They say that once you get to the third kid, anything goes. The anxiety of inexperience eases, and you start staying “yes” more and worrying less. Kickstarter, the crowdfunding platform that has firmly established itself as an industry powerhouse, has just turned turned 5, and it’s loosening its grip a wee bit.
The crowdfunding site today unveiled new rules for what a project-owner is required to do to launch a campaign and what constitutes a legitimate reason to launch a campaign on the platform.
Whereas previously, all Kickstarter campaigns would have to be approved by a human being, the new rules include an option dubbed “Now Launch,” which uses a computerized algorithm for approval. A potential project’s description, rewards details, funding goal, and whether the creator has previously launched a project on Kickstarter are among the characteristics that determine whether a project is given automatic approval or not, according to a blog post published today by co-founder Yancey Strickler.
There will still be community managers available at Kickstarter to help campaign owners develop their project, but the new rules allow project-owners more independence. “We want creators to have the support and freedom they need when building their projects,” writes Strickler. “We’re pleased to offer creators a simpler process for sharing their projects with the world, and the flexibility to choose how much help they need.”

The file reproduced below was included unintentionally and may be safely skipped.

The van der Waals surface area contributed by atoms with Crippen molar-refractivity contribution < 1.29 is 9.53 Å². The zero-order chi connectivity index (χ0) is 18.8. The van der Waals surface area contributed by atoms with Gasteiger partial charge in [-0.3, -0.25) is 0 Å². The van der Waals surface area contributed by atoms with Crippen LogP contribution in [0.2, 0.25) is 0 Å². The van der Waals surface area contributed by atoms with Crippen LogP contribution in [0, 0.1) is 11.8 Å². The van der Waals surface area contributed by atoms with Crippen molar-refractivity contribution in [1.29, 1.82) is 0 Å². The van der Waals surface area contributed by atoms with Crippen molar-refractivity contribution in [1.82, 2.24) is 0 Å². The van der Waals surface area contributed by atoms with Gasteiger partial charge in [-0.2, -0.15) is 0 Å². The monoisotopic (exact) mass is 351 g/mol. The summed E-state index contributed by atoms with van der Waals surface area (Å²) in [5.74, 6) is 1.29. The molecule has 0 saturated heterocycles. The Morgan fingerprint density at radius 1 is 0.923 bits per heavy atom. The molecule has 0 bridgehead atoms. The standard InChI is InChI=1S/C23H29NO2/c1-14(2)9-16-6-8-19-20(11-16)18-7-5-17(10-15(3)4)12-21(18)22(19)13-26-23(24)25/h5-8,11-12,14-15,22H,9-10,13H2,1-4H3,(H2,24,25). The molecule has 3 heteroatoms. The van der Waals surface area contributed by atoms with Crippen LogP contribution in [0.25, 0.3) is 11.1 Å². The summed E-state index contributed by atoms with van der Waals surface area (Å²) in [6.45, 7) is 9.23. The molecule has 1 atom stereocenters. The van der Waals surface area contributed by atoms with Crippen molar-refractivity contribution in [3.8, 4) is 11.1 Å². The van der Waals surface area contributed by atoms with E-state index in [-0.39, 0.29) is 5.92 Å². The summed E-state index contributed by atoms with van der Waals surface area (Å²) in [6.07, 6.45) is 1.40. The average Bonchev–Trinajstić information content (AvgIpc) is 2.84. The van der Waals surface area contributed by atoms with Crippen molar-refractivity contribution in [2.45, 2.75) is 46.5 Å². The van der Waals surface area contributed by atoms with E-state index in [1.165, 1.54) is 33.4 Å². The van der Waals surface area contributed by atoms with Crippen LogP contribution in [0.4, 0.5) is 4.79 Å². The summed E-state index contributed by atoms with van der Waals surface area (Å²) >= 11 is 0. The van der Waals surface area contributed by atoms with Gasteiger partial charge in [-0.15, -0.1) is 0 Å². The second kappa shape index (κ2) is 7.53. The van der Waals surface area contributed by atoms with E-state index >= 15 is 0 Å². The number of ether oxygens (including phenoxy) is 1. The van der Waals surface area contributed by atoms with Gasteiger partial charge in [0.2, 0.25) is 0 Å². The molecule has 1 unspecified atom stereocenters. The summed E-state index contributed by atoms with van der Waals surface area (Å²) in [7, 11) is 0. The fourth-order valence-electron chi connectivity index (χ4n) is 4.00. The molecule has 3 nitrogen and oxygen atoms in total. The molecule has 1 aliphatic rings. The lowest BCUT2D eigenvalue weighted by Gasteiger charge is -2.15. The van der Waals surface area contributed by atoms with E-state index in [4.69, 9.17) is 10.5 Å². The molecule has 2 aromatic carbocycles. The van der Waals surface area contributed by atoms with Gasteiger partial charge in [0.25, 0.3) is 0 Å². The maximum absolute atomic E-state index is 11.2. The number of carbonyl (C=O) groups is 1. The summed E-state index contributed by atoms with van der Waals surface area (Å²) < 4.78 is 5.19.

Furthermore, Kickstarter relaxed the restrictions it had imposed for what qualifies as a legitimate reason to raise money on the platform. The three rules for what a project must do to live on Kickstarter are as follows: It must create something that can be shared with others, it must be honest and clearly presented and it cannot fundraise for charity or offer financial reward for an investment.
Before the rule change, Kickstarter prohibited items including bath and beauty products and certain sorts of software. Excluded campaign owners would migrate to other platforms. Kickstarter has removed some of the restrictions that motivated project owners to use other sites.
Brooklyn, N.Y.-based Kickstarter has been feeling some heat as its West Coast rival, Indiegogo, has recently raised more than $40 million to grow its international and mobile operations. Indiegogo also just drew in capital from high-profile investors including Richard Branson and Max Levchin.
Even as Kickstarter moves to make itself more inclusive, it still does not allow equity-based crowdfunding. The Jumpstart Our Business Startups Act, passed in April two years ago, includes provisions that would make it legal for startups to exchange pieces of their company in exchange for cash from nonprofessional investors. The final rules are still being negotiated by the Securities and Exchange commission, but many stakeholders expect equity crowdfunding to be a game changer.
Even in its shortened code of conduct, Kickstarter continues to hold the line against equity crowdfunding that it has long maintained. “Projects can’t promise to donate funds raised to a charity or cause, and they can’t offer financial incentives like equity or repayment,” the rules read.
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